Lawyers have yet to determine whether EU sanctions apply to NIS as well

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The European Union has introduced a ban on transactions with 12 Russian companies in which the state has a majority ownership, including three Russian oil giants.

The Secretary General of the Association of Oil Companies of Serbia, Tomislav Mićović, says that lawyers have yet to interpret the new EU sanctions imposed on Russia and whether they also apply to the Oil Industry of Serbia.

Mićović reminds that NIS is in the majority ownership of the company Gazpromneft, as well as that it is very important for the supply of the Serbian market.

“This could be a potential problem if the import of oil or derivatives for NIS were stopped. It should be borne in mind that NIS is, after all, a Serbian company based in Serbia. The regulation should be carefully studied and lawyers have yet to interpret it”, as well as to get an interpretation from the EU when it refers to “, said Mićović for Prva.

The decision states that direct or indirect participation in any transaction with state-controlled legal entities in Russia, in which the state has more than 50 percent ownership or in which Russia, its government or the Russian central bank have the right to participate in profits, is prohibited. or have significant economic relations with them.

Gazpromneft is also on the list of companies whose financial sanctions have been imposed.

The President of Serbia, Aleksandar Vučić, said yesterday that, after the decision of the European Council on sanctions against Russia, which also includes Gazpromneft, Serbia will find itself in a very complicated situation if it is not exempted.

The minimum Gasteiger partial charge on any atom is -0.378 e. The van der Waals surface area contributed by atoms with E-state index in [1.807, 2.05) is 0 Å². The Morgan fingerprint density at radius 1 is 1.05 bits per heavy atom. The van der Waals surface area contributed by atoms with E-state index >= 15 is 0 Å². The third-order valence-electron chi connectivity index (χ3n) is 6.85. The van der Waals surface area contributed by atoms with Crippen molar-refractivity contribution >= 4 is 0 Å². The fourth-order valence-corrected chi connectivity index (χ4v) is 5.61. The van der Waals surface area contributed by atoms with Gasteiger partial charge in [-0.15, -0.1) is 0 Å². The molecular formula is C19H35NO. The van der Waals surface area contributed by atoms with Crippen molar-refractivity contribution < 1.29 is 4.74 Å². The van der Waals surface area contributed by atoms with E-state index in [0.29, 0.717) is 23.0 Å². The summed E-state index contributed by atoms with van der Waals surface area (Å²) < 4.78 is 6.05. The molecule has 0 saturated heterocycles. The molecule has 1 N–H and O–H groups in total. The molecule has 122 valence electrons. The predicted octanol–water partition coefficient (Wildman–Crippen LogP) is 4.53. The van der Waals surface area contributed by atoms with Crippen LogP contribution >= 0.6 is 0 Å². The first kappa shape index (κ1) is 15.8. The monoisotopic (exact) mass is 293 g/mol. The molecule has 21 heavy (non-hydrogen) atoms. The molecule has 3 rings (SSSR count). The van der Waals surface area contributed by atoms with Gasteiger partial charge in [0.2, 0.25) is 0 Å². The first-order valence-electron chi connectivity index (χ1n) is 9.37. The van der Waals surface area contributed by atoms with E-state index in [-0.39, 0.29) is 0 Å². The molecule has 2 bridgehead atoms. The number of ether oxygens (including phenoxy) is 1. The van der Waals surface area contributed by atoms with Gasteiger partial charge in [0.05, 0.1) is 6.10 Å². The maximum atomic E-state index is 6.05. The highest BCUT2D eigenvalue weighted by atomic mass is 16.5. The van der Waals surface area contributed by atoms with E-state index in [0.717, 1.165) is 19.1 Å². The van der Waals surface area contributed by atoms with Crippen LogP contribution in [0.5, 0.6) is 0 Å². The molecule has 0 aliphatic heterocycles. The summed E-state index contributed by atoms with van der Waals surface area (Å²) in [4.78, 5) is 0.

“EU heads of government made that decision, which is strange for us. We are talking to Europeans and our American partners, as well as with Russian partners, and I do not want to express political views until I analyze the decision”, Vucic said.

He stated that the essence is that Europeans have left themselves the opportunity to do business with Gazpromneft on their territory, import and export from Russia, but that third countries where companies are owned by Russians cannot import or export oil.

Could fuel in Serbia be cheaper on Friday?

When it comes to fuel prices in Serbia, Tomislav Mićović says that fuel prices will not increase if the downward trend in oil prices continues in the next period, and that derivatives should be adjusted several times a week, not every Friday.

He notes that the owners of the pumps do not determine the price, but the state and the market, but that the changes are quite fast and that seven days, as a period for price adjustment, is quite long.

The price of oil returned almost to the level before the start of the war in Ukraine – could fuel in Serbia be cheaper on Friday?

Mićović points out that the competition on the wholesale market is imported fuel that comes from refineries in the area or the port of Constanta, and that they cannot offer fuel to the Serbian market at a lower price than those costs. He adds that small pumps are being closed due to losses, while large systems are recording multimillion losses, and that this is what could jeopardize the supply, 021 reports.